King, a canary in the coal mine?

Leading article Australia

The Spectator Australia

The Spectator Australia

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The Spectator Australia

18 February 2023

9:00 AM

‘We won’t get to net-zero emissions in this country, or indeed the world, without the resources sector, without gas, and even without coal. You cannot build a wind turbine without coal.’ Angus Taylor, perhaps? Ted O’Brien? Tony Abbott? Nope.

The words were uttered this week by Labor’s Minister for Resources Madeleine King, clearly one of the sharper tools in Labor’s climate shed. Speaking on Sky News, she went on to elaborate that gas will be needed ‘in the short-term, medium-term and long-term’ to ensure ‘energy security’.Former Labor MP Jennie George concurred, warning that ‘winter will be a testing time’ as she lambasted the poor planning of successive energy ministers, the virtue-signalling of governments and asked, where are the ‘safeguards’ for our energy future?

Er… there aren’t any. Not that such revelations or insights are news to readers of this magazine. For the best part of the last fifteen years, The Spectator Australia has been virtually alone among the mainstream media in refusing to be captivated by the climate change cult. More importantly, thanks to the great work of so many of our writers, including Ian Plimer, Mark Lawson, Alan Moran and many, many others, we have consistently pointed out the folly of the climate mantra and the extraordinary danger of jeopardising our God-given supplies of cheap and reliable energy sources.

Indeed, in this week’s issue Mark Lawson warns of the ‘dark ages’ that lie ahead as we rush towards Labor’s (and the Coalition’s) ludicrous net-zero goals. As Mark writes, ‘The events of the past few weeks have brought Australia’s energy future into sharp focus – we won’t have one.’

Sadly, the one resource Australia does seem to have an over-abundance of is stupidity, fuelled by Marxist propaganda and abetted by a political class that is either deeply cynical or unbelievably gullible. Take your pick. This stupidity has manifested itself in perfectly good coal-fired power stations literally being blown to smithereens to the applause of fools and shysters. The last decade has seen our energy infrastructure dismantled at breath-taking speed accompanied by a blizzard of false promises about new technologies and to the tune of ever-soaring household bills.

For a time, the Coalition held out against the madness, with the two most pertinent, honest and accurate words ever uttered about climate change doomsday alarmism having been uttered by former prime minister Tony Abbott: ‘It’s crap.’

Indeed, although she won’t thank us for pointing this out, Ms King’s position is now arguably closer to Mr Abbott’s than to Mr Albanese’s. Go to the bottom line – something our political class seem rarely capable of doing – and you have to answer the following question: will Australia abandoning its fossil-fuel energy sources prevent the planet from a climate apocalypse by the end of this century? Yes or no? Clearly, the fanatical climate zealots believe this to be the case, and many on the Left, including the Greens, either also believe this nonsense or more likely cynically pander to it. Hence the urgency of the alarmist position – close all coal and gas now! Swap to electric vehicles now! Stop eating meat! Eat bugs! Shut down all industry and farming!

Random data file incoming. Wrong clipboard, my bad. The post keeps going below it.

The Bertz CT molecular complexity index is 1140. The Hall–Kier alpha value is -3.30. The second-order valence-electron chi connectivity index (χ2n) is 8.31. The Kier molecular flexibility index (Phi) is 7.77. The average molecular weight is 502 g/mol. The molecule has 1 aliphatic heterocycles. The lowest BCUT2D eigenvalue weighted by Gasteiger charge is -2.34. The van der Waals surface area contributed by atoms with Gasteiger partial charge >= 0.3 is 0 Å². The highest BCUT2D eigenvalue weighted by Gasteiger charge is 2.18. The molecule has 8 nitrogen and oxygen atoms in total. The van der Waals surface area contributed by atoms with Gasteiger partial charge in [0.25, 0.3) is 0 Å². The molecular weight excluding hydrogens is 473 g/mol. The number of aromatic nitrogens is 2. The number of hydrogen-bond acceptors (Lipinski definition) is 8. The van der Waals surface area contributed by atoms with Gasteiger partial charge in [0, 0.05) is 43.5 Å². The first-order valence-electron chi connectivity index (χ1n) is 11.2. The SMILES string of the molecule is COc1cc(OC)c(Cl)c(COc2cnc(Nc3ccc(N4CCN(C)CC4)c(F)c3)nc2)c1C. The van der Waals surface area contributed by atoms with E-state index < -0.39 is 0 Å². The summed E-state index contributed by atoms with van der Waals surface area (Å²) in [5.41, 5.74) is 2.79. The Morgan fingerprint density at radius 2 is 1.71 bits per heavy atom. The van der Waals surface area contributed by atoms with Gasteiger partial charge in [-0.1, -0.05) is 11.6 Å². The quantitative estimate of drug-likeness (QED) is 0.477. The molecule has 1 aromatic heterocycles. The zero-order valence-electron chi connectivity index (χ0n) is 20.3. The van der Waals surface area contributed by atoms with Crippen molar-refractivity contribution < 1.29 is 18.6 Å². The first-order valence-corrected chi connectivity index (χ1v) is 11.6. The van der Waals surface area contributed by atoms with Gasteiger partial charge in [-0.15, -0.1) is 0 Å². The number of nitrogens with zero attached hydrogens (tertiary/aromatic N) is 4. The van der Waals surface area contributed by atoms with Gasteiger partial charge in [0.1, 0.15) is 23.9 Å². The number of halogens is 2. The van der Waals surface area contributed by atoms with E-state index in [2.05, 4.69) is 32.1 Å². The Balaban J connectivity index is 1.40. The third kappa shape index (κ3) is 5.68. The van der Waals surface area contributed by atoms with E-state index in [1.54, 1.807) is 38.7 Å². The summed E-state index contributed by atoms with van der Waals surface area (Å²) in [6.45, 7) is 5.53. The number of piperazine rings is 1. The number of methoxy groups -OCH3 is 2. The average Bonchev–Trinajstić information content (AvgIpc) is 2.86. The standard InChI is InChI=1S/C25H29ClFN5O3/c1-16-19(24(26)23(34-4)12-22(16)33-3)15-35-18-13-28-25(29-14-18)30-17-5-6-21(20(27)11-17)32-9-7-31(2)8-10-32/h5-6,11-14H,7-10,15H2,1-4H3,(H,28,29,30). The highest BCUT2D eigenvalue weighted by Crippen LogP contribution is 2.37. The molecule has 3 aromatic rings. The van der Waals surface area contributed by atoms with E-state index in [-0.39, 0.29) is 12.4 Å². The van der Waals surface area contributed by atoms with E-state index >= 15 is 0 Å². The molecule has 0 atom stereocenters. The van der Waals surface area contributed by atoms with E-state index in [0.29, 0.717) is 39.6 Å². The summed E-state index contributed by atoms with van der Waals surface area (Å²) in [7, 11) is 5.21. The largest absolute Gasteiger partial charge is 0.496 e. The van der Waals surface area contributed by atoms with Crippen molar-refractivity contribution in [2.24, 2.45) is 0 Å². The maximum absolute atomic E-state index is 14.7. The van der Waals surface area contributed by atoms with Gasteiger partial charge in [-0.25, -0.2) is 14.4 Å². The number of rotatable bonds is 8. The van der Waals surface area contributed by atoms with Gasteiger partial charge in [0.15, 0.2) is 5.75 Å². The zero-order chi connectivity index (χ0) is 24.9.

These ideas are the logical end point of the Bowen/Wong/Albanese/Bandt/Thunberg/Ardern/Biden/UK/EU position, hence the hysterical reductions targets being touted on everything from carbon to nitrogen to methane to meat to household gas heaters; the pointless and ludicrously expensive advocacy of electric vehicles; the hyperventilating around hydrogen; and so on. But a more rational mindset recognises that there are two parts to that bottom-line question: firstly, is there actually a doomsday armageddon on the horizon? (Answer, no). And secondly, could anything Australia does in reducing carbon emissions in isolation ever have any measurable impact on the world’s climate? (Answer again, no.) Remove the urgency demanded of the doomsday scenario and/or recognise the limited role Australia can ever play and you must arrive at what we shall (cheekily) call the Abbott/King position, which can be summarised as, ‘Transition if you must, but there is no need to panic – and whatever you do, don’t dispense of the energy resources we are blessed with’.

This was of course, broadly, the Coalition’s position (approved overwhelming by the electorate in 2019) until it was disgracefully jettisoned by former prime minister Scott Morrison and his accomplice Barnaby Joyce, backed, laughably, by what was once the mainstream conservative press in Australia. The great pity is that the majority of the Australian electorate is, whether recognising it or not, of this same opinion.

Alas, because Australians are by nature fairly trusting (although this was sorely tested during Covid), it is likely that we will undergo a period of energy poverty and a dramatic downturn in our prosperity and all that that entails – both here and abroad – before the public wakes up to the disaster that the political class are deliberately inflicting upon us.

Could Resource Minister Madeleine King, ironically, be Labor’s canary in the climate change coal mine?

Or will she swiftly be brought into line and forced to start whistling to Labor’s alarmist, socialist and fanatical climate change tune?

Got something to add? Join the discussion and comment below.

Published by Nelle

I am interested in writing short stories for my pleasure and my family's but although I have published four family books I will not go down that path again but still want what I write out there so I will see how this goes

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